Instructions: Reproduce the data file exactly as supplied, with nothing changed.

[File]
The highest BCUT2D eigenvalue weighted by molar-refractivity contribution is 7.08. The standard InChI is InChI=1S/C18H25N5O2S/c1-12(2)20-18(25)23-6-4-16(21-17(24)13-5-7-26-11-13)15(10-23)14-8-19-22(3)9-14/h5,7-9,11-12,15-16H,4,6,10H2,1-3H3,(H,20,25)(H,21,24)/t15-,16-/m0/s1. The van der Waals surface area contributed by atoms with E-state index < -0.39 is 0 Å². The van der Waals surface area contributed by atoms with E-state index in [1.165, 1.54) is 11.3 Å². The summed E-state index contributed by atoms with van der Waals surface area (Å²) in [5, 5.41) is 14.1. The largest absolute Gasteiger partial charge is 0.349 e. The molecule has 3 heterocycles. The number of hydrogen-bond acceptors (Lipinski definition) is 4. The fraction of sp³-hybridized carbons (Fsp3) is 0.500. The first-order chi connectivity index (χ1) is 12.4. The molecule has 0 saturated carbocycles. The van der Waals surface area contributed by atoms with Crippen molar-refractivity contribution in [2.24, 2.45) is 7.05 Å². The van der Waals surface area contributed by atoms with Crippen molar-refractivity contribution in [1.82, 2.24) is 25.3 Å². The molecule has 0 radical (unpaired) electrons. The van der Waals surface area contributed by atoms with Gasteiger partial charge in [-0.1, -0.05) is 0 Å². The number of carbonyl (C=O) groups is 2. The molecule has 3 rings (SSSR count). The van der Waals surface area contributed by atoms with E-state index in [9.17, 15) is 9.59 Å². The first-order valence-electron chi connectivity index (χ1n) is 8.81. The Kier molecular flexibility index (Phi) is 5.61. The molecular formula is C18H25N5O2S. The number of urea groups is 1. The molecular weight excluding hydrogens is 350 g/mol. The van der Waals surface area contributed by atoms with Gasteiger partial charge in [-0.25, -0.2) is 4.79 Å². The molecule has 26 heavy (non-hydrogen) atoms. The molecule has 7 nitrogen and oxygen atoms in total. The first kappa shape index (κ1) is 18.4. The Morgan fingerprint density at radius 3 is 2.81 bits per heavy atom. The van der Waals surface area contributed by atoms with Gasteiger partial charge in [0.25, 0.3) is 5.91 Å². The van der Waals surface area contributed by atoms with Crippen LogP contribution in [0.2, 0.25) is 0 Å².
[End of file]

The highest BCUT2D eigenvalue weighted by molar-refractivity contribution is 7.08. The standard InChI is InChI=1S/C18H25N5O2S/c1-12(2)20-18(25)23-6-4-16(21-17(24)13-5-7-26-11-13)15(10-23)14-8-19-22(3)9-14/h5,7-9,11-12,15-16H,4,6,10H2,1-3H3,(H,20,25)(H,21,24)/t15-,16-/m0/s1. The van der Waals surface area contributed by atoms with E-state index < -0.39 is 0 Å². The van der Waals surface area contributed by atoms with E-state index in [1.165, 1.54) is 11.3 Å². The summed E-state index contributed by atoms with van der Waals surface area (Å²) in [5, 5.41) is 14.1. The largest absolute Gasteiger partial charge is 0.349 e. The molecule has 3 heterocycles. The number of hydrogen-bond acceptors (Lipinski definition) is 4. The fraction of sp³-hybridized carbons (Fsp3) is 0.500. The first-order chi connectivity index (χ1) is 12.4. The molecule has 0 saturated carbocycles. The van der Waals surface area contributed by atoms with Crippen molar-refractivity contribution in [2.24, 2.45) is 7.05 Å². The van der Waals surface area contributed by atoms with Crippen molar-refractivity contribution in [1.82, 2.24) is 25.3 Å². The molecule has 0 radical (unpaired) electrons. The van der Waals surface area contributed by atoms with Gasteiger partial charge in [-0.1, -0.05) is 0 Å². The number of carbonyl (C=O) groups is 2. The molecule has 3 rings (SSSR count). The van der Waals surface area contributed by atoms with E-state index in [9.17, 15) is 9.59 Å². The first-order valence-electron chi connectivity index (χ1n) is 8.81. The Kier molecular flexibility index (Phi) is 5.61. The molecular formula is C18H25N5O2S. The number of urea groups is 1. The molecular weight excluding hydrogens is 350 g/mol. The van der Waals surface area contributed by atoms with Gasteiger partial charge in [-0.25, -0.2) is 4.79 Å². The molecule has 26 heavy (non-hydrogen) atoms. The molecule has 7 nitrogen and oxygen atoms in total. The first kappa shape index (κ1) is 18.4. The Morgan fingerprint density at radius 3 is 2.81 bits per heavy atom. The van der Waals surface area contributed by atoms with Gasteiger partial charge in [0.25, 0.3) is 5.91 Å². The van der Waals surface area contributed by atoms with Crippen LogP contribution in [0.2, 0.25) is 0 Å².